We Americans have always shared a simple philosophy. "Leave us alone." I think our desire to be left alone is one of our strongest traits. A great part of our nation's history can be explained by this philosophy. America was slow to enter World Wars I and II. "It's your war," we said to Europe. "Leave us alone." It took us some time, but once we were ready to get involved, we were committed to win.
After World War II, there have been several smaller wars our leaders wanted us to be committed to. True to our signature spirit, at first we weren't so sure. "Aw, leave us alone." But our leaders insisted. Some of us supported them and some didn't. On the whole, we just weren't as committed. Our leaders tried to cajole us, and to shame us, but they couldn't budge us. Leave us alone is a strong force. Leaders ignore it at their own peril.
Our best leaders understand this American spirit. They don't push us in a direction that doesn't leave us alone unless they've first convinced us to make an exception. Our poor leaders try to take us in directions we don't want to go, and then fail in their grand efforts because we are not following, or not whole-heartedly.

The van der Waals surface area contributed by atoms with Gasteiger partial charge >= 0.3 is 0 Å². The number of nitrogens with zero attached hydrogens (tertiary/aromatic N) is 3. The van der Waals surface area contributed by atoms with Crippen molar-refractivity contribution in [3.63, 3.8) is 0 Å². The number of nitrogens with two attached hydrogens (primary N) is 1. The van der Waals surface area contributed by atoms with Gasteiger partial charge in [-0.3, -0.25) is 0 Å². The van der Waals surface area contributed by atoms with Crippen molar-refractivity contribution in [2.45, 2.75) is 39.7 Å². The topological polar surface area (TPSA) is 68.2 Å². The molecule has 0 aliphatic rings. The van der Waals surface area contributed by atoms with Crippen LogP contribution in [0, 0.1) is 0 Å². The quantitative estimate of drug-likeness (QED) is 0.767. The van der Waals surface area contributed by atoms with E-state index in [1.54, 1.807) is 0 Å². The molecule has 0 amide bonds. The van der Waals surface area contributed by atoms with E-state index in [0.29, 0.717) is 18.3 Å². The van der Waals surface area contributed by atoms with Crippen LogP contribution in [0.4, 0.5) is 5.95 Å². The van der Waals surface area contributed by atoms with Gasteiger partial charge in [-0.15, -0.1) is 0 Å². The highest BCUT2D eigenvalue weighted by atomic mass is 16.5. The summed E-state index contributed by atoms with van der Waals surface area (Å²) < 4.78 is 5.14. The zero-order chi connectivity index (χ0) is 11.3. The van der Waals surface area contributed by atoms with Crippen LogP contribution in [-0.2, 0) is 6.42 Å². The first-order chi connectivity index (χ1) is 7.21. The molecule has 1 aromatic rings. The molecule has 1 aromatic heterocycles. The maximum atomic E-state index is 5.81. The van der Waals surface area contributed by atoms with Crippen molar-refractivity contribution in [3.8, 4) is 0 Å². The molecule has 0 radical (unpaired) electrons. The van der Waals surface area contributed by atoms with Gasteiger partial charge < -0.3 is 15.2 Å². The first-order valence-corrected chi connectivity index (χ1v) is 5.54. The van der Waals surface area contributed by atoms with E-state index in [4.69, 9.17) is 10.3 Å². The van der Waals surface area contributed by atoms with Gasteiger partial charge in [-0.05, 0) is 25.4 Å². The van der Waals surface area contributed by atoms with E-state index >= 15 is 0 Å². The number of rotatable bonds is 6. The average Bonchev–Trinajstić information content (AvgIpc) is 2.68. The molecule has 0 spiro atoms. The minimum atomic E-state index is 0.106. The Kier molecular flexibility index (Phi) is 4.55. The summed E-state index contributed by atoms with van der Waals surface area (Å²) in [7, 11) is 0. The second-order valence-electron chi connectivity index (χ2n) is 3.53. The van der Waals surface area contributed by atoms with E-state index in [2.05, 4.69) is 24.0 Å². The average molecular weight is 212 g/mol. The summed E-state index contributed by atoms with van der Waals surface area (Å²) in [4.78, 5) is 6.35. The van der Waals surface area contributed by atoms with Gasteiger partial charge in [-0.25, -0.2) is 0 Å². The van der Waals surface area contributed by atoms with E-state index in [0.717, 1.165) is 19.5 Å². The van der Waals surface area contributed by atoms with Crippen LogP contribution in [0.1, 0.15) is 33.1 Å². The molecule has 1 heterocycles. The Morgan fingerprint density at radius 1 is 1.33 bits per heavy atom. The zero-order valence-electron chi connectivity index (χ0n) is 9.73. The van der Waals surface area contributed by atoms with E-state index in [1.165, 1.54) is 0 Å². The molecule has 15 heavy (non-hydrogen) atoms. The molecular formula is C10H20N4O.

Other nations ignore it at their peril, too. Attack us and you awaken a slumbering giant with nasty weapons, and with a hateful vengeance for those who dared to not leave us alone.
A great part of our personal preferences can also be explained by this philosophy. We don't want to be bothered with high income taxes and property taxes. We don't want the government interfering in our personal lives, or looking over our shoulders. We value our privacy. "Leave us alone," we say.
Always there are those who feel strongly about one issue or another. They want everyone to feel their passion, and to adopt their way. But it must be a strong, universal issue to overcome the inertia of wanting to be left alone.
That's why I predict many of today's hottest issues will end up on history's junk pile. They can't overcome the peoples' collective desire to be left alone. Despite future battles, the abolition of abortion will ultimately fail the way abolition of alcoholic beverages did. Prayer in public schools ultimately won't be the way we go either. The vast majority of people don't want to be told what to think. They want to be left alone.
Our desire to be left alone is a great strength, not a weakness. Collectively, we aren't going to be jumping onto the latest fads like teenagers. To pass our barrier, an idea or action needs to be overwhelmingly important to almost all of us. Things like helping victims of natural disasters, helping those less fortunate than us, maintaining a sense of justice, fairness and compassion. We make exceptions for these and other things, and then it's back to "leave us alone."